Academy and free school staff increasingly forced to whistleblower helplines to report problems

The Independent is reporting warnings from a charity that teachers worried about problems in schools do not know how to raise the alarm because of the expansion of free schools and academies…

…Public Concern at Work said the more worrying trend was a big jump in the number of cases brought to it by people working in education, which rose from 243 in 2012 to 382 last year (57 per cent).

The organisation, which runs a free confidential advice line for workers, said many teachers had been left unsure who to approach when they saw something wrong at work.

Cathy James, chief executive of Public Concern at Work, said: “There has been a sharp rise in the number of concerns raised in the health and education sectors, this is something everyone should take very seriously…”

She added: “…the most concerning of the two is the rise in education as this indicates a worrying lack of oversight in the sector. Teachers are often confused about where to go in a rapidly changing sector. For example, for many of those working at academies, it has not been made sufficiently clear that local authorities remain responsible for safeguarding children. It is not clear at all who they are supposed to approach if they have financial concerns.”…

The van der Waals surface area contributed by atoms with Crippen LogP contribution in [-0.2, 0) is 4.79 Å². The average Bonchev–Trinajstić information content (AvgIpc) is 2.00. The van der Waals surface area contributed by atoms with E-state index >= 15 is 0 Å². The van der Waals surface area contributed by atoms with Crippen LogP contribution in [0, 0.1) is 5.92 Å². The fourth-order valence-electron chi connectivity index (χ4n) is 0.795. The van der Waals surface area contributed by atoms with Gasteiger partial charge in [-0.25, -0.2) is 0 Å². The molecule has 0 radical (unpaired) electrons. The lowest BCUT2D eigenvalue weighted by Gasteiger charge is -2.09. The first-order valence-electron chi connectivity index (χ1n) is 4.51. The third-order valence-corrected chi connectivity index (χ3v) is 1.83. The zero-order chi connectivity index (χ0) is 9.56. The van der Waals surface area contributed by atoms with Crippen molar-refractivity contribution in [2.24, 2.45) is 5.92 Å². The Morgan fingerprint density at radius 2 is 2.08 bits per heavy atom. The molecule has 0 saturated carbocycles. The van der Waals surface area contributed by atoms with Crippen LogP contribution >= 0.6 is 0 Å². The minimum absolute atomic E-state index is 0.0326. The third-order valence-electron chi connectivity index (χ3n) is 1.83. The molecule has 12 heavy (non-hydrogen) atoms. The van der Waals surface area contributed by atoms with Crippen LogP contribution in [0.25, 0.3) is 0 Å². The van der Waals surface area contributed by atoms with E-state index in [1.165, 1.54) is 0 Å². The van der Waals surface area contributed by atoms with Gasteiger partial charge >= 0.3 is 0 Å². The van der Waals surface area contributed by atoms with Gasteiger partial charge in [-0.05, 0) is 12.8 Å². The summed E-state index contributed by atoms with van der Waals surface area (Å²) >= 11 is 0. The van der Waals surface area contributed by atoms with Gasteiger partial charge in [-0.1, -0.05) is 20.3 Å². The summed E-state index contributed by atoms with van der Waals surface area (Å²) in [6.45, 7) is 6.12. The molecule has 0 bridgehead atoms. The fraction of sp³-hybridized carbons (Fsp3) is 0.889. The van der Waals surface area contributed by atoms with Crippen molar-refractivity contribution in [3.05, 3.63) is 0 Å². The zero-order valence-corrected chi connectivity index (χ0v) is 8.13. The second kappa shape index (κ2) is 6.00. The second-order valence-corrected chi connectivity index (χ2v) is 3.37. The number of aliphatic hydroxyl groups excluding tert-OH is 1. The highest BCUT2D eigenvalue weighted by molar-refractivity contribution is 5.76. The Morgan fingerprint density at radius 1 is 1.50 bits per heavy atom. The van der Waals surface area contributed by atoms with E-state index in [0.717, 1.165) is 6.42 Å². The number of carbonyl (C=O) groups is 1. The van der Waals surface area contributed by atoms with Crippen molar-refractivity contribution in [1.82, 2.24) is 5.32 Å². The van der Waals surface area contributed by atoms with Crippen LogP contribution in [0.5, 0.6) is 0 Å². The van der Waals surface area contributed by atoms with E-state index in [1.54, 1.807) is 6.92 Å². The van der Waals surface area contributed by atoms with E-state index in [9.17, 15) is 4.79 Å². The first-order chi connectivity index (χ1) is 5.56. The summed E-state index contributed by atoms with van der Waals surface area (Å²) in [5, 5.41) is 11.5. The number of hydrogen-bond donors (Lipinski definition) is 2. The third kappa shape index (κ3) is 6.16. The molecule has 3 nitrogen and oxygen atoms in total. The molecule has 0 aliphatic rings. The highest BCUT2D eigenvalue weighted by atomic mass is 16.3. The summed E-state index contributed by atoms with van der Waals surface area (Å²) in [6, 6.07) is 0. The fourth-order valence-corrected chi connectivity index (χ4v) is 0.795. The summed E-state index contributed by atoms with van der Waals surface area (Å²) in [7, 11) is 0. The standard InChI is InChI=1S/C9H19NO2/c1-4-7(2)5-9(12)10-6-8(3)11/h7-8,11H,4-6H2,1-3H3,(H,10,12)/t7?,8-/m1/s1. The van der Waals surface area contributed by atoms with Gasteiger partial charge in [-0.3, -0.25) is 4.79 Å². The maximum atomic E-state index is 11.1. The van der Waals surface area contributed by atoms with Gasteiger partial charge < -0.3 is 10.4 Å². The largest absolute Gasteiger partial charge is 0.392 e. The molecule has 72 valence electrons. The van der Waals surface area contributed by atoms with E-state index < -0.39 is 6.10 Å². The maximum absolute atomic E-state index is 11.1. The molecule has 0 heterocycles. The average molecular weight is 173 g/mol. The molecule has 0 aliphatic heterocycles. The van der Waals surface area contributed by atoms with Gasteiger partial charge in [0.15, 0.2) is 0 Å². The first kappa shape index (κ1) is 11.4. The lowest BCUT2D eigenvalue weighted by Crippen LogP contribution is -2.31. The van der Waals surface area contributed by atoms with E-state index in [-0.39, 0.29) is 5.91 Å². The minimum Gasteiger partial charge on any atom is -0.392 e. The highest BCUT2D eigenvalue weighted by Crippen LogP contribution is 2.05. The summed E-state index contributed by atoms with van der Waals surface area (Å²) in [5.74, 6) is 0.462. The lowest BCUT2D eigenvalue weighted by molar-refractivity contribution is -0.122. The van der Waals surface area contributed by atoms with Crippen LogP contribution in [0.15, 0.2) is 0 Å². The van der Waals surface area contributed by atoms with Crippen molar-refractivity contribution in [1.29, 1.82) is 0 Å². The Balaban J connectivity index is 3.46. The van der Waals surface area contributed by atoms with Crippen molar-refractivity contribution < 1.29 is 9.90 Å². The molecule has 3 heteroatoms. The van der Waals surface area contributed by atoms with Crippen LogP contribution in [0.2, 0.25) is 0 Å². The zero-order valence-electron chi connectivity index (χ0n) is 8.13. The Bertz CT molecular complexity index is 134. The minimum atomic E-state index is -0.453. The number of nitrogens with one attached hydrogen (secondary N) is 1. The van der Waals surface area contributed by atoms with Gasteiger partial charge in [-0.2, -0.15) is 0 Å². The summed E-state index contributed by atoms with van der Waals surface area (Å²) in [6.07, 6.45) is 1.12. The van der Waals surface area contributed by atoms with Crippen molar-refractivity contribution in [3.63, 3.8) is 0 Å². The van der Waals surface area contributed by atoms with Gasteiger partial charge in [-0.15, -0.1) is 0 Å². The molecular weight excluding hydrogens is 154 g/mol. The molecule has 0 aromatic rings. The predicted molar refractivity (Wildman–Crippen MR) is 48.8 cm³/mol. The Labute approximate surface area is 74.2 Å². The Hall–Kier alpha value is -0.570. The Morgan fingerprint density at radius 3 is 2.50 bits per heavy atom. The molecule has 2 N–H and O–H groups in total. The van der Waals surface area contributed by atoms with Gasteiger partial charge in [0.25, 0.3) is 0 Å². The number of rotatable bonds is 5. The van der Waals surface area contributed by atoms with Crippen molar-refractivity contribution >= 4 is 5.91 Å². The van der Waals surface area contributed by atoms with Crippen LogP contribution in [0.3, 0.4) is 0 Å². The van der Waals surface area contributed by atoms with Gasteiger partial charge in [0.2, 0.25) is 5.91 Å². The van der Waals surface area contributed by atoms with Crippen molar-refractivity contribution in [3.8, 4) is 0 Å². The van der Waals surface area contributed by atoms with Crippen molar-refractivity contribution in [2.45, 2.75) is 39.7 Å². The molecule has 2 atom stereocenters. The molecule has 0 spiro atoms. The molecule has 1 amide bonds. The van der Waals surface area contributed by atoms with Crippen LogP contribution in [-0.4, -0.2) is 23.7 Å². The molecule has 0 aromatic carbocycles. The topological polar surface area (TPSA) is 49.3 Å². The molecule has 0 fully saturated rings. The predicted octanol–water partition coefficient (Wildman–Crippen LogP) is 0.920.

A Department for Education spokesman said: “We have published clear guidance for maintained schools, academies, free schools and early years providers clearly setting out what the complaints procedures employers must put in place and how staff or members of the public can make a complaint in relation to any of these areas. All concerns raised are reviewed and where appropriate action is taken…”

More at: Academy and free school staff increasingly forced to whistleblower helplines to report problems

 

Have Public Concern at Work identified a genuine issue here? If you work in a free school or academy, is it less clear where you should go if something is wrong, whether it be a safeguarding, employment or other issue? Or is the DfE right in suggesting there is clear guidance in all cases? Please tell us how you see things in the comments or via Twitter…

 

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Comments

  1. andylutwyche

    SchoolsImprove Dear politicians, hate to say “told you so”, but frankly we did and you ignored everyone. The guidance is anything but clear

  2. TW

    DfE guidance is clear in the sense that the DfE clearly does not want complaints, however justified, about academies and free schools.

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